The beer can has been around since 1935, but this old-school package continues to be embraced by area brewers. And they’re not discouraged by a pending 10 percent tariff on aluminum imports set to take effect this month. That tax will increase the cost of beer cans, but it’s uncertain just how much more brewers will pay or whether the hike will be passed along to beer drinkers.
Both BearWaters Brewing Co. in Canton and Homeplace Beer Co. in Burnsville have just released their first cans, joining Pisgah Brewing Co., Wicked Weed Brewing, Catawba Brewing Co., Oskar Blues Brewery and other local brands that have embraced the can as an affordable and sustainable way to package ales and lagers. It was Oskar Blues, which has its East Coast brewery in Brevard, that in 2002 was among the first craft brewers to use cans rather than glass bottles.
BearWaters has released cans of Sliding Rock American Mild Ale and Heavy Cream Stout. Next out will be Still Paddle IPA. Brewery founder Kevin Sandefur says cans made more sense than bottles, largely because BearWaters is “marketing to the outdoors crowd.” The brewery is using 12-ounce “slim” cans and selling them in an eight-pack box. The cans are the same height as a 16-ounce package, but narrower in diameter.
“You can put more of these in a cooler or a tackle box,” Sandefur says. “They pack really nice into outdoor gear. And they’re easy to get your hand around and hold.”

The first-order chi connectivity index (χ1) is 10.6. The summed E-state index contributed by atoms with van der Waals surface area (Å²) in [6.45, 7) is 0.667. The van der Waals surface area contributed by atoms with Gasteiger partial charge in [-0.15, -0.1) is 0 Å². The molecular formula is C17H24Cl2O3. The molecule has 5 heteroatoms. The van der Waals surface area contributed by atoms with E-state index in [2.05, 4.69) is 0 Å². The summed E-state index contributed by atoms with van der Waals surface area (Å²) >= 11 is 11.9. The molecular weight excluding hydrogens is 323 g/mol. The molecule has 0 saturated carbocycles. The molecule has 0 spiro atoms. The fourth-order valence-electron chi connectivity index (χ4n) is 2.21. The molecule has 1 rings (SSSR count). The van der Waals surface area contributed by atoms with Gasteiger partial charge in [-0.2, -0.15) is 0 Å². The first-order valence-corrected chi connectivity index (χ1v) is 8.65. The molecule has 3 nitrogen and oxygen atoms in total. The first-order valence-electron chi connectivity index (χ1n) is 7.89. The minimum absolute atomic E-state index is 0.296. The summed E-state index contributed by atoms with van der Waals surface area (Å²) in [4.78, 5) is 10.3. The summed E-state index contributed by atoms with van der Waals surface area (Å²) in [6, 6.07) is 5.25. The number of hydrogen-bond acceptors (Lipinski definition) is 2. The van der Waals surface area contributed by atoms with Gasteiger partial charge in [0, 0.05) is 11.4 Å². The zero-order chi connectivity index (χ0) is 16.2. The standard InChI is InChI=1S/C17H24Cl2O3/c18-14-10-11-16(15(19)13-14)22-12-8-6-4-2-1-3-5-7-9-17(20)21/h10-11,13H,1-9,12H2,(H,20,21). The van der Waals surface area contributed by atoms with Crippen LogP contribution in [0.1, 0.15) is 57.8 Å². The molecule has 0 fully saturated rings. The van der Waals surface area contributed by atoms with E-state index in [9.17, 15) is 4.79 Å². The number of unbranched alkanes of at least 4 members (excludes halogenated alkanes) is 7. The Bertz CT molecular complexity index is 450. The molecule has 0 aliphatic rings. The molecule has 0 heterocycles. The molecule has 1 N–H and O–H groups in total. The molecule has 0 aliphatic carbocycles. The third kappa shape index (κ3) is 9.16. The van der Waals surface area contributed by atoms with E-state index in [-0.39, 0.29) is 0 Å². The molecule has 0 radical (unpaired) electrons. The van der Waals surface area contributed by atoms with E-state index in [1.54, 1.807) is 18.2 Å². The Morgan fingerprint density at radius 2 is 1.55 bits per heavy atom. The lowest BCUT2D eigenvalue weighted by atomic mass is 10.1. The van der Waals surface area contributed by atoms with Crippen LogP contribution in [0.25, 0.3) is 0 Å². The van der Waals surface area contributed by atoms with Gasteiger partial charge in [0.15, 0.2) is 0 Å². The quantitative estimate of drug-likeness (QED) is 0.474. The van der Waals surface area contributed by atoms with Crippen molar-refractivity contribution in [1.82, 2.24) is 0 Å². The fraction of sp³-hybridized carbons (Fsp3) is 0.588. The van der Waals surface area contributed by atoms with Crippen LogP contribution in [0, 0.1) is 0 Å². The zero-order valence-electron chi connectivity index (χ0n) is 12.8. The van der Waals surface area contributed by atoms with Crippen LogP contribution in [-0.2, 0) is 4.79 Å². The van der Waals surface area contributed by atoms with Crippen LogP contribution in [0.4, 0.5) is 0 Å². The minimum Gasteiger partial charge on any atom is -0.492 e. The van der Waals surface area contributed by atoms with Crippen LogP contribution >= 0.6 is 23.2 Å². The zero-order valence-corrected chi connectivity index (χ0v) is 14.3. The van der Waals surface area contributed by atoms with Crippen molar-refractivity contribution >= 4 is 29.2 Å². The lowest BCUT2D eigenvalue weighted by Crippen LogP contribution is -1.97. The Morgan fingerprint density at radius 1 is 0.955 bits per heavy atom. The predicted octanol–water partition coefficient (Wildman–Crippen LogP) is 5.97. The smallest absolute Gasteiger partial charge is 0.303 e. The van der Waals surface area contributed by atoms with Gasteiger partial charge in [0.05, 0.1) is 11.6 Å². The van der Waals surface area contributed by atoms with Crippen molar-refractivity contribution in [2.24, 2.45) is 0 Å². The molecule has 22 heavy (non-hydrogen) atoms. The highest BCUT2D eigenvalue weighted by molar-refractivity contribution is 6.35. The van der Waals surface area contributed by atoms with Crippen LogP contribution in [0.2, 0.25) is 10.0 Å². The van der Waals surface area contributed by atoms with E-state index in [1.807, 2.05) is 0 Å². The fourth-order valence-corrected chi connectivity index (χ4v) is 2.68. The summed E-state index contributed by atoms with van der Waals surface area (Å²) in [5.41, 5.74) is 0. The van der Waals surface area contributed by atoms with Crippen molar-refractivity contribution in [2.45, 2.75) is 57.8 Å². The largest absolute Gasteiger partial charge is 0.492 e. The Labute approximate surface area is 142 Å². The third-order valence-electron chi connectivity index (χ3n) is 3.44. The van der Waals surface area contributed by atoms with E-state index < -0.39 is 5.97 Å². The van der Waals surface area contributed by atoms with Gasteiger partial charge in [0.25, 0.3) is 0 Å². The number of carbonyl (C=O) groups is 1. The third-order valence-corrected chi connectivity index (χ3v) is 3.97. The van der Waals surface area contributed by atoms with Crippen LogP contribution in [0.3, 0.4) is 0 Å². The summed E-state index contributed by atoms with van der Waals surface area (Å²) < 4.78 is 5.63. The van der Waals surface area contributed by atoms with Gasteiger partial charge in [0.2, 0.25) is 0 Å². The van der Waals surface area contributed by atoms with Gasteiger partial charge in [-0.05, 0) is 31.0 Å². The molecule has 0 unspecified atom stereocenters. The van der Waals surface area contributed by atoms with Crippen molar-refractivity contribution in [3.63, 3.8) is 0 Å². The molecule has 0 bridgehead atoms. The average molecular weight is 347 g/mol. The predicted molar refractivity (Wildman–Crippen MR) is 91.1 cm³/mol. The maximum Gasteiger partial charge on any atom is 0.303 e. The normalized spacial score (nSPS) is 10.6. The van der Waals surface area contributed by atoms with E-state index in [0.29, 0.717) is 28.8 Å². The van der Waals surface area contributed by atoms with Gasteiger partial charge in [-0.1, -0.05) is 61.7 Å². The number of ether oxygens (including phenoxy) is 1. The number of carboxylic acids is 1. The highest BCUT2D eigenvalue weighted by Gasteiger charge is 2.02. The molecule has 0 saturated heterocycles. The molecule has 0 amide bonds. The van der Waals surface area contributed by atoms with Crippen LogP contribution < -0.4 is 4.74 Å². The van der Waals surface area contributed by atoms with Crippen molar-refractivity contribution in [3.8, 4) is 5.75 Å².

Sandefur is hoping the can will stand out in a competitive craft beer scene. The first batch sold out at a Canton-area Ingles supermarket. He’s ordering 20,000 cans at a time and paying about 25 cents each for them. As for the aluminum tariff, he’s watching to see what it means.
“It will have some impact,” Sandefur says. “Time will tell. We have a small margin of tolerance [for pricing]. We can absorb a little bit of cost fluctuation, but not a lot. If consumers see an increase, it will probably be industrywide. I don’t see that it will impact one particular brewery over another.”
Homeplace has just released cans of its Faith Healer Session IPA and plans to add Frankie Amber Lager later this year. As a means of packaging, brewery owner John Silver thinks cans seem to be the direction that craft brewing is going. “They’re like a mini-billboard for your brand, and the can is better for travel and outdoor activities,” he says. “And they keep beer fresher longer.”
Silver has had plenty of experience in beer canning from his time working as a brewer at Oskar Blues. For his nearly year-old brewery, he’s ordering 5,000 empty cans at a time and is paying about 25-30 cents each. If the tariff only raises the price of a can by a fraction of a penny, he feels it won’t impact consumers, though he notes some in the industry believe that smaller brewers will be hurt most by the federal action. “We’ll just have to see what the numbers are,” he says. “We have no clear idea of what it means yet.”
Back in 2012, Asheville Brewing Co. was the first Asheville-area brewery to use beer cans. “When we would go outdoors, we would always use cans,” says brewery President Mike Rangel. About the same time, cans were becoming more affordable for smaller brewers, he says. Asheville Brewing orders about 100,000 cans at a time, paying around 10 cents for printed cans. For shrink-wrapped cans, the cost is about 18 cents. Rangel expects the tariff to add about 2 cents to the cost of a can.
Highland Brewing Co. orders cans by the truckload — that’s 184,755 at a time, says brewery founder Oscar Wong. The company added cans in 2016, but still sells about 80 percent of its beer in bottles. Consumer demand for cans led the brewery to adopt the package. “In a quick turn overnight, the public went from not accepting cans to just taking off,” Wong says.